A family of glass blowers is inspired to use Cayman’s abundance of flora and exotic marine life to create unique designs.
Maestro Stephen Victor Zawistowski, trained by Venetian Maestro Franco Toffolo in Blackpool, England has been working with glass for the past 26 years.
Mr. Zawistowski, along with son Oliver, wife Carol and hired-hand Matthew Lee, work in the Glass Blowing Studio on North Church Street.
Mrs. Zawistowski is the owner and manager of the store and runs the retail side. She also assists the team and has a display of her own glass jewellery.
Before coming to Cayman Mr. Zawistowski spent time in Bermuda experimenting with colours of the Caribbean to use in his creations.
At the studio he has adapted his own style with Cayman indigenous species. His work has also been shown in cities around the world, such as New York, Paris, London, Madrid and Bermuda art Galleries.
Oliver, under his tutoring, has had his work displayed at Cayman art festivals.
‘Glass Blowing takes a lot of skill and determination and it is not an easy job,’ said Mr. Zawistowski.
‘Working the hot glass is very physical. You have to get used to the heat from the furnace, which burns at a temperature of over 2,000 degrees with molten glass,’ he said.
‘You have to work the glass real fast while it is still hot because the glass passes from liquid to solid phases in a few seconds,’ added Oliver.
‘It takes many years to master the art and science of glassblowing, I had to practice, practice, practice,’ he said.
All the designs at the studio are completely handmade, which makes the pieces unique.
Using a centuries-old technique of pulling and tweaking the molten glass into shape with scissors, Mr. Zawistowski, along with Oliver and Mr. Lee, are creating these magnificent glass works.
A selection of colourful and unique glass replicas of Cayman stingrays, turtles, iguanas, parrots, flowers, trees, plates and marine life are coming out of the studio.
‘The stingray is our best seller,’ said Mr. Zawistowski. ‘But we had some strange requests such as a crack pipe, which was denied.’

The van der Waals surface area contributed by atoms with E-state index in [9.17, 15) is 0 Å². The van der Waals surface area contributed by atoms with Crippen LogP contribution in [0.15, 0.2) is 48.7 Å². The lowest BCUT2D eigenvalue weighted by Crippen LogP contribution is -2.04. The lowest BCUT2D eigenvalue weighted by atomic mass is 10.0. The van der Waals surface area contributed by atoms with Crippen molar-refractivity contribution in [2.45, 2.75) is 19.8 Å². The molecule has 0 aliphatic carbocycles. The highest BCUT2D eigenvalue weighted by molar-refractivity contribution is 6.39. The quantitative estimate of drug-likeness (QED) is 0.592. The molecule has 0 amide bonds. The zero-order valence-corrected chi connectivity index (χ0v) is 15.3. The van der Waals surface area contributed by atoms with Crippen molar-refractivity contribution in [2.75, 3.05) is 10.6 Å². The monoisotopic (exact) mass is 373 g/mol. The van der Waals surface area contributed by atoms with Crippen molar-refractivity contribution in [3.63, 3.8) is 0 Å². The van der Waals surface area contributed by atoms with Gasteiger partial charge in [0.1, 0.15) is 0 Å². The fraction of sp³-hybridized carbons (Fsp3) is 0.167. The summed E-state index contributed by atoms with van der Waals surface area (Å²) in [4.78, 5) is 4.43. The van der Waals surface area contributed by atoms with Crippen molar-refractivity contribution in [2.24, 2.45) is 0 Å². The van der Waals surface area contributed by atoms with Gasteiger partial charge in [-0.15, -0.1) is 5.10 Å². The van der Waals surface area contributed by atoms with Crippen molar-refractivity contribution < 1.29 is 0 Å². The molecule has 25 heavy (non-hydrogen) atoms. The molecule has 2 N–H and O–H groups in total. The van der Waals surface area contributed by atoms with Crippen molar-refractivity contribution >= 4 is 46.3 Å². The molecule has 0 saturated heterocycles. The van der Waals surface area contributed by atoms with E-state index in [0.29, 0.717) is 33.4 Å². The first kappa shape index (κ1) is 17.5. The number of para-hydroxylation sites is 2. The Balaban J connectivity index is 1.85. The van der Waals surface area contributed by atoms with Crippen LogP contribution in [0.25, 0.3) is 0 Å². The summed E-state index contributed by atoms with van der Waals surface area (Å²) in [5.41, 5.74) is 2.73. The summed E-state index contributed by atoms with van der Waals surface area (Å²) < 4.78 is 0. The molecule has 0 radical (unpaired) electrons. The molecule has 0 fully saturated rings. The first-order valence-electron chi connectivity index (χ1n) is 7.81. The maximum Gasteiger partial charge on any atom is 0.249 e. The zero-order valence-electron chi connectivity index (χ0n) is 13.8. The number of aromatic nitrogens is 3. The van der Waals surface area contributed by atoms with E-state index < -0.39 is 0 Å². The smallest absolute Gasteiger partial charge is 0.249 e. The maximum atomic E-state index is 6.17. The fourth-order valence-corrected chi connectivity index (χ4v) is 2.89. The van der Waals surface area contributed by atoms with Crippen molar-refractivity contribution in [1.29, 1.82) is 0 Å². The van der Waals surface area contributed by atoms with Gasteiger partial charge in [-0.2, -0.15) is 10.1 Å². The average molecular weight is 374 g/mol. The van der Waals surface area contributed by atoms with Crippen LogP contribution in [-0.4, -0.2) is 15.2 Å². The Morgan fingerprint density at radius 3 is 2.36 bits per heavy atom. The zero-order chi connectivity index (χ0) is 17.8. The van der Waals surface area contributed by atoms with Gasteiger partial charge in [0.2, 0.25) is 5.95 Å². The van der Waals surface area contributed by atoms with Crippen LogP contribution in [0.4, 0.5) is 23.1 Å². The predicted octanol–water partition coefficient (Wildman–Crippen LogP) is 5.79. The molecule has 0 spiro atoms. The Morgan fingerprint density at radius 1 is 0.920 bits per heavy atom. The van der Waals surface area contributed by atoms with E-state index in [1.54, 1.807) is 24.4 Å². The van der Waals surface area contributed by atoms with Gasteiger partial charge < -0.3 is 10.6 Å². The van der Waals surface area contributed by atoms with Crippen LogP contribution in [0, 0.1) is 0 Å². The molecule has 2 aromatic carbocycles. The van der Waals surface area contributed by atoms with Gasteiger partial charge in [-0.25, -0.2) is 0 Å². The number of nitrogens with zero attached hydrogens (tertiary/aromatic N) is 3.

A stingray four inches wide and five inches in length sells for $45. Larger pieces such as a conch shell with pink insides can run up to $395.
Visitors to the studio also get the opportunity to view artists at work.
The first step in creating a piece of art is gathering the glass on a steel rod from the furnace.
The glass can then be shaped, sculpted or blown using wet newspaper, tongs, tweezers and scissors. Glass – crushed into a powder form, which comes from New Zealand – is added for colour.
It is then placed in an oven overnight to complete the job and removed in the morning when it is cooled.
The furnace runs 24 hours a day, seven days a week, and the ceramic crucible inside contains a bath of liquid molten glass at a temperature of 2,050 degrees. The cost of running the furnace is about $1,200 per week. Despite the heat from the furnace the temperature inside the store is 89 degrees at all times.
Glass blowing is usually a process that is used to shape glass. Sand – not the kind from Seven Mile Beach – limestone, potash and soda ash are combined and heated. When it is melted it forms glass.
Local job seekers may not see glass blowing as a lucrative career but those trained in the art see it more as a hobby than a job.
Mr. Zawistowski said they have been approached by a number of locals expressing the desire to learn, but that is as far as it goes.
‘One school leaver came in but left after three days because she could not stand the heat.’
He said even an apprentice programme set up to train locals has had no results. An apprentice usually earns up to $300 per week.
The studio is open Monday through Saturday; from 9am to 5pm. Aspiring glass blowers are urged to go have a look.
Interested person can also check out the website www.isalndglassblowing.com to select one of kind special pieces of art.